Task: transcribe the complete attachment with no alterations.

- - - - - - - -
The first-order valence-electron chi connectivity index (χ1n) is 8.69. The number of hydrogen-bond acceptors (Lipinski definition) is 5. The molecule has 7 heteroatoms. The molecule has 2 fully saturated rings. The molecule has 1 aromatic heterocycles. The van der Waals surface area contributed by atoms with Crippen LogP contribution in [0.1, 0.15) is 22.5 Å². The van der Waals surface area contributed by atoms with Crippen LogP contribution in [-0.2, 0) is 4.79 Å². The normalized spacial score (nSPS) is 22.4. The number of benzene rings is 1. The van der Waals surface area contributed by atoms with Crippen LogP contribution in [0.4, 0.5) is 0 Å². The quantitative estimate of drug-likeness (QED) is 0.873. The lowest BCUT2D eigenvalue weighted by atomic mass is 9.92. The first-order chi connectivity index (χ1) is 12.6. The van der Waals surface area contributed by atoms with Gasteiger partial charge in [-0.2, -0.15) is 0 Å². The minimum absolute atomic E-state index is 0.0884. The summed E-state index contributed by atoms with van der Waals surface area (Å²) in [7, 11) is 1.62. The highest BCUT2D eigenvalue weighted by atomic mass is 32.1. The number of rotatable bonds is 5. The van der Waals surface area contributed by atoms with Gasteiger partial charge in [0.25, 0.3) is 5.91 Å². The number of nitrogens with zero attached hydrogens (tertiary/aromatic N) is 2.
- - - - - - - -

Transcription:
The first-order valence-electron chi connectivity index (χ1n) is 8.69. The number of hydrogen-bond acceptors (Lipinski definition) is 5. The molecule has 7 heteroatoms. The molecule has 2 fully saturated rings. The molecule has 1 aromatic heterocycles. The van der Waals surface area contributed by atoms with Crippen LogP contribution in [0.1, 0.15) is 22.5 Å². The van der Waals surface area contributed by atoms with Crippen LogP contribution in [-0.2, 0) is 4.79 Å². The normalized spacial score (nSPS) is 22.4. The number of benzene rings is 1. The van der Waals surface area contributed by atoms with Crippen LogP contribution in [0.4, 0.5) is 0 Å². The quantitative estimate of drug-likeness (QED) is 0.873. The lowest BCUT2D eigenvalue weighted by atomic mass is 9.92. The first-order chi connectivity index (χ1) is 12.6. The van der Waals surface area contributed by atoms with Gasteiger partial charge in [-0.2, -0.15) is 0 Å². The minimum absolute atomic E-state index is 0.0884. The summed E-state index contributed by atoms with van der Waals surface area (Å²) in [7, 11) is 1.62. The highest BCUT2D eigenvalue weighted by atomic mass is 32.1. The number of rotatable bonds is 5. The van der Waals surface area contributed by atoms with Gasteiger partial charge in [0.25, 0.3) is 5.91 Å². The number of nitrogens with zero attached hydrogens (tertiary/aromatic N) is 2.